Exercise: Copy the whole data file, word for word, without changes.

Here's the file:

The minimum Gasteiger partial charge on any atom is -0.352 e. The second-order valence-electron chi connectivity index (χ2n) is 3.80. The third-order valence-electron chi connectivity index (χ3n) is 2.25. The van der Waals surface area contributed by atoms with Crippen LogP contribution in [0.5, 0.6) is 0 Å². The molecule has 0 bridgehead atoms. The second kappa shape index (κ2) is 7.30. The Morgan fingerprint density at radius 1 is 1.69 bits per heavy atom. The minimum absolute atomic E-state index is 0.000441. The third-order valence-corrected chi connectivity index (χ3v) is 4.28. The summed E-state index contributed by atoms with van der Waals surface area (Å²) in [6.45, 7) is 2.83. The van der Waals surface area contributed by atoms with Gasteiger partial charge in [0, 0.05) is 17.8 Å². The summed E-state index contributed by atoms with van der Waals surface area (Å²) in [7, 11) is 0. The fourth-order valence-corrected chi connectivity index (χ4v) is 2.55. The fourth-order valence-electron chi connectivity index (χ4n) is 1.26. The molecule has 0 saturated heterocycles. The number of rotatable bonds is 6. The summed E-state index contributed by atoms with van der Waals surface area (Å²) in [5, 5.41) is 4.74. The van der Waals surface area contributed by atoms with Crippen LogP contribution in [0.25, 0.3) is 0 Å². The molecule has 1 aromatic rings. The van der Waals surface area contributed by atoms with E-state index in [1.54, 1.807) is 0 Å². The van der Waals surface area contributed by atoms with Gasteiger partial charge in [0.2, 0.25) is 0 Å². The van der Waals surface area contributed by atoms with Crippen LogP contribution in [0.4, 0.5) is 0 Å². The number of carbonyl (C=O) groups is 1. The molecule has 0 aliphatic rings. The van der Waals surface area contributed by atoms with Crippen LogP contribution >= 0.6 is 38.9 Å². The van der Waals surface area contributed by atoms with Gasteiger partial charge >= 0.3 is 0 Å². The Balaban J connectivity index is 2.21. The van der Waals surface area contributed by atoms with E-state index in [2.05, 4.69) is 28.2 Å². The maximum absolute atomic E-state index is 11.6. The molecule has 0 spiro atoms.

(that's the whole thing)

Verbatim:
The minimum Gasteiger partial charge on any atom is -0.352 e. The second-order valence-electron chi connectivity index (χ2n) is 3.80. The third-order valence-electron chi connectivity index (χ3n) is 2.25. The van der Waals surface area contributed by atoms with Crippen LogP contribution in [0.5, 0.6) is 0 Å². The molecule has 0 bridgehead atoms. The second kappa shape index (κ2) is 7.30. The Morgan fingerprint density at radius 1 is 1.69 bits per heavy atom. The minimum absolute atomic E-state index is 0.000441. The third-order valence-corrected chi connectivity index (χ3v) is 4.28. The summed E-state index contributed by atoms with van der Waals surface area (Å²) in [6.45, 7) is 2.83. The van der Waals surface area contributed by atoms with Gasteiger partial charge in [0, 0.05) is 17.8 Å². The summed E-state index contributed by atoms with van der Waals surface area (Å²) in [7, 11) is 0. The fourth-order valence-corrected chi connectivity index (χ4v) is 2.55. The fourth-order valence-electron chi connectivity index (χ4n) is 1.26. The molecule has 0 saturated heterocycles. The number of rotatable bonds is 6. The summed E-state index contributed by atoms with van der Waals surface area (Å²) in [5, 5.41) is 4.74. The van der Waals surface area contributed by atoms with Crippen LogP contribution in [0.25, 0.3) is 0 Å². The molecule has 1 aromatic rings. The van der Waals surface area contributed by atoms with E-state index in [1.54, 1.807) is 0 Å². The van der Waals surface area contributed by atoms with Gasteiger partial charge in [0.2, 0.25) is 0 Å². The van der Waals surface area contributed by atoms with Crippen LogP contribution in [0.4, 0.5) is 0 Å². The number of carbonyl (C=O) groups is 1. The molecule has 0 aliphatic rings. The van der Waals surface area contributed by atoms with Crippen LogP contribution >= 0.6 is 38.9 Å². The van der Waals surface area contributed by atoms with Gasteiger partial charge >= 0.3 is 0 Å². The Balaban J connectivity index is 2.21. The van der Waals surface area contributed by atoms with E-state index in [2.05, 4.69) is 28.2 Å². The maximum absolute atomic E-state index is 11.6. The molecule has 0 spiro atoms.